It's not surprising that as GMO crops become pervasive in the US, there's a good chance they will contaminate organic crops, and that's exactly what's happening.
Organic farmers are finding it increasingly difficult to protect their crops from contamination and they want the US Department of Agriculture (USDA) to do something about it.
Five out of six farmers are concerned about GMO contamination and over 30% say GMOs have been detected or suspected, according to a survey in 17 states by Food & Water Watch and the Organic Farmers' Agency for Relationship Marketing (OFARM).
Fending off GMO contamination adds a new cost for organic farmers. "The risks and the effects of GMO contamination have unfairly burdened organic and non-GMO farmers with extra work, longer hours and financial insecurity," the report says.
If an organic product is tinged with GMOs, it can be rejected by domestic and foreign buyers. That means organic farmers now have to submit their crops for GMO testing (a new industry!) - a new expense.
Meanwhile, GMO growers are not specifically required to mitigate the risk of contamination.
Even worse, the USDA doesn't keep track of GMO contamination complaints so they don't have the data they need to support changes in policy.
With the release of this survey, "USDA can no longer claim ignorance about this problem," says Food & Water Watch.
Food & Water Watch wants USDA to start collecting data on contamination and resulting economic losses, and they want buffer zones between GMO-free and GMO crops - as was initially intended. If GMOs spread to an organic farm, biotech companies should be held responsible.
"The Department must recognize the harm that is already being done to organic and non-GMO farmers and put the responsibility squarely where it belongs - with the biotech companies."
Testbiotech published the first global overview that shows how GMO crops such as maize, rice, cotton, oilseed rape, bentgrass and poplar trees are spreading uncontrollably in countries across the world. In some regions, the transgenes have already moved into populations of wild relatives.
Genetic Engineers Cite Dangers
In the report "GMO Myths and Truths", two genetic engineers evaluated what's become a large body of peer-reviewed scientific research on the health impacts of GMOs.
They summarize what the research shows:
Although proponents of GMO crops claim they are safe to eat, environmentally beneficial, increase yields, reduce
reliance on pesticides, and can help solve world hunger, research shows otherwise, says co-author Dr. Michael Antoniou at King's College London School of Medicine in the UK.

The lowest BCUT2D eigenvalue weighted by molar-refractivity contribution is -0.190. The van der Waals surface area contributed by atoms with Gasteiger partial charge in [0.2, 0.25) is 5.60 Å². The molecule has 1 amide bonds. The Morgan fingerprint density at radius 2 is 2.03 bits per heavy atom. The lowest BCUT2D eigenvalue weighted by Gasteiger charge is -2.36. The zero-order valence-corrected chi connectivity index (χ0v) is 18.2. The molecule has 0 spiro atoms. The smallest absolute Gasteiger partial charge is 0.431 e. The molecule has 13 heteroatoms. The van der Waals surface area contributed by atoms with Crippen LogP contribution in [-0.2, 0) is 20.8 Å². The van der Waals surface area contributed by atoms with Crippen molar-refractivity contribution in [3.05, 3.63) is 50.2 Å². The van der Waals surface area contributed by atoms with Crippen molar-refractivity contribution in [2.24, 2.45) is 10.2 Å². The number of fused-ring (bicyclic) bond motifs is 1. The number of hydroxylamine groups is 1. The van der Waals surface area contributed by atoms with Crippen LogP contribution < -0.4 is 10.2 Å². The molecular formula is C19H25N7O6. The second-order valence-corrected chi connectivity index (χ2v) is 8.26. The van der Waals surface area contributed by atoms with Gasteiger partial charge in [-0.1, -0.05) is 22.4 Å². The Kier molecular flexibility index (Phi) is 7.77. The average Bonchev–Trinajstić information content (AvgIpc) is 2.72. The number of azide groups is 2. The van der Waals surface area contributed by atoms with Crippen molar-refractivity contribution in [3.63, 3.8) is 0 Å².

"Research studies show that genetically modified crops have harmful effects on laboratory animals in feeding trials and on the environment during cultivation. They have increased the use of pesticides and have failed to increase yields. Our report concludes that there are safer and more effective alternatives to
meeting the world's food needs."
Another author, Dr. John Fagan, is a former genetic engineer who returned $614,000 in grant funding to the National Institutes of Health. He was concerned about the safety and ethics of GMOs and subsequently founded a GMO testing company.
"Crop genetic engineering as practiced today is a crude,
imprecise, and outmoded technology. It can create unexpected toxins or allergens in foods and affect their nutritional value. Recent advances point to better ways of using our knowledge of genomics to improve food crops, that do not involve GMOs, says Fagan.
"Over 75% of all GMO crops are engineered to tolerate being sprayed with herbicide. This has led to the spread of herbicide-resistant superweeds and has resulted in massively increased exposure of farmers and communities to these toxic chemicals. Epidemiological studies suggest a link between herbicide use
and birth defects and cancer, says Fagan.
- GMO foods have not been properly tested in humans, but the few studies done give cause for concern.
- The Food & Drug Administration (FDA) doesn't test the safety of GMO crops or require any testing. Instead, it "deregulates" them based on assurances from biotech companies that they are "substantially equivalent" to non-GMO counterparts.
- No long-term toxicological testing of GMOs on animals or humans is required by any regulatory agency in the world.
- Roundup, in over half GMO crops, is not safe or benign as is claimed. It causes birth defects, reproductive problems, DNA damage, and cancer in test animals. In humans, epidemiological studies find an association with miscarriage, birth defects, neurological development problems, DNA damage, and certain types of cancer.
- A large number of studies indicate that Roundup is associated with increased crop diseases, especially infection with Fusarium, a fungus that causes wilt disease in soy and can have toxic effects on humans and livestock.
"These findings fundamentally challenge the utility and safety of GMO crops, but the biotech industry uses its influence to block research by independent scientists and uses its powerful PR machine to discredit independent scientists whose findings challenge this approach," says Fagan.
Read "GMO Myths and Truths, An evidence-based examination of the claims made for the safety and efficacy of genetically modified crops":